plas·tic /ˈplæstɪk/ 形容詞
1. Having the power to give form or fashion to a mass of matter; as, the plastic hand of the Creator.
See plastic Nature working to his end. --Pope.
2. Capable of being molded, formed, or modeled, as clay or plaster; -- used also figuratively; as, the plastic mind of a child.
3. Pertaining or appropriate to, or characteristic of, molding or modeling; produced by, or appearing as if produced by, molding or modeling; -- said of sculpture and the kindred arts, in distinction from painting and the graphic arts.
Medallions . . . fraught with the plastic beauty and grace of the palmy days of Italian art. --J. S. Harford.
Plastic clay Geol., one of the beds of the Eocene period; -- so called because used in making pottery. --Lyell.
Plastic element Physiol., one that bears within the germs of a higher form.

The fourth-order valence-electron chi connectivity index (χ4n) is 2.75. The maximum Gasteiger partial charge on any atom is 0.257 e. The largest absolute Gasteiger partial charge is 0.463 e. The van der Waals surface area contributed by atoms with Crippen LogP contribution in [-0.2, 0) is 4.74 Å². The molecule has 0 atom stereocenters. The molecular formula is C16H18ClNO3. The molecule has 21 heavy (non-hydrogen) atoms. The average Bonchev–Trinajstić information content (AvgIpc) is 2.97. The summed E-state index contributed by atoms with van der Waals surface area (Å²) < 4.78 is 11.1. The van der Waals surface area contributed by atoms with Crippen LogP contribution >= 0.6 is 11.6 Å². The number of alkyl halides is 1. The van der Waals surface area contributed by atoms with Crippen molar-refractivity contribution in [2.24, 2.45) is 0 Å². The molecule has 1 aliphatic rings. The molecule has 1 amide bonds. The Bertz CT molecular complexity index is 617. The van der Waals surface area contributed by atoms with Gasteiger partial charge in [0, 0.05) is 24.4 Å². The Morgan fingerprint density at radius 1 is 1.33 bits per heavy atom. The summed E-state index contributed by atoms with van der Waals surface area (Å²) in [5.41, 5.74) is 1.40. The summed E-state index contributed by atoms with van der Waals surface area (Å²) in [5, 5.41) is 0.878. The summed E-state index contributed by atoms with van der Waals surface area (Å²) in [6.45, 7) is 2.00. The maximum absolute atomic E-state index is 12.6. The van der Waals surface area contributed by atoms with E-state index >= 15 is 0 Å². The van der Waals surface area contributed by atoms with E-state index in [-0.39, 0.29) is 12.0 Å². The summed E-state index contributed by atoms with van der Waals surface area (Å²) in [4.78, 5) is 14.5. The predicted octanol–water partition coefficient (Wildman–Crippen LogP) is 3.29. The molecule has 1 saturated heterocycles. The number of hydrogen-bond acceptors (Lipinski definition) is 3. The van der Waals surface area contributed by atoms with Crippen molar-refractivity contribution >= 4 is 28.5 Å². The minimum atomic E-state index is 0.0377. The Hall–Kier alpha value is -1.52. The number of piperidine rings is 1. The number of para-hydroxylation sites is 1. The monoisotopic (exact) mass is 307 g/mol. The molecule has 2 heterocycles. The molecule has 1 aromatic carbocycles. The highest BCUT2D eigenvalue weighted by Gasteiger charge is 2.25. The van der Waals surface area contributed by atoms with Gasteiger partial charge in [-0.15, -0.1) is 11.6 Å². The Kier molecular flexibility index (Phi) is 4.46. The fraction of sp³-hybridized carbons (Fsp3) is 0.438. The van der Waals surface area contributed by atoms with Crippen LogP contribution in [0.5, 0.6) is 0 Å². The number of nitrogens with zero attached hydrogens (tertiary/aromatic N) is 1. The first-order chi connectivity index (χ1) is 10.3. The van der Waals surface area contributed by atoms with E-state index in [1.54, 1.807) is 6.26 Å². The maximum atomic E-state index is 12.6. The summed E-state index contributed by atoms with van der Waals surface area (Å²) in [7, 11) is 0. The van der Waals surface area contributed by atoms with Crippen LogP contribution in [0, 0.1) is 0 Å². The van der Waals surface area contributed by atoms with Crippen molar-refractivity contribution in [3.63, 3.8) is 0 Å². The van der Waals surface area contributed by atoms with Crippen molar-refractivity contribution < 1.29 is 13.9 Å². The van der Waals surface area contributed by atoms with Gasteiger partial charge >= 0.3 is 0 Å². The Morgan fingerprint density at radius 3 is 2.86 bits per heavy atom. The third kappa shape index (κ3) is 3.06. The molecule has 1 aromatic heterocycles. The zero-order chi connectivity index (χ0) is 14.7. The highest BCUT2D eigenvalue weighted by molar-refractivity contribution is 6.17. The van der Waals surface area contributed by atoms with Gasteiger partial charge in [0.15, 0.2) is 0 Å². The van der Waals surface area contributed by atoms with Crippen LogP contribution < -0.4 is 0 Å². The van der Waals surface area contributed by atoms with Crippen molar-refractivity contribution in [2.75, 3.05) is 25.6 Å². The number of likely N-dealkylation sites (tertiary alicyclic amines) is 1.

Plastic exudation Med., an exudation thrown out upon a wounded surface and constituting the material of repair by which the process of healing is effected.
Plastic foods. Physiol. See the second Note under Food.
Plastic force. Physiol. See under Force.
Plastic operation, an operation in plastic surgery.
Plastic surgery, that branch of surgery which is concerned with the repair or restoration of lost, injured, or deformed parts of the body.
adj 1: used of the imagination; "material...transformed by the
plastic power of the imagination"--Coleridge
2: capable of being molded or modeled (especially of earth or
clay or other soft material); "plastic substances such as
wax or clay" [syn: fictile, moldable]
3: capable of being influenced or formed; "the plastic minds of
children"; "a pliant nature" [syn: pliant]
n : generic name for certain synthetic or semisynthetic
materials that can be molded or extruded into objects or
films or filaments or used for making e.g. coatings and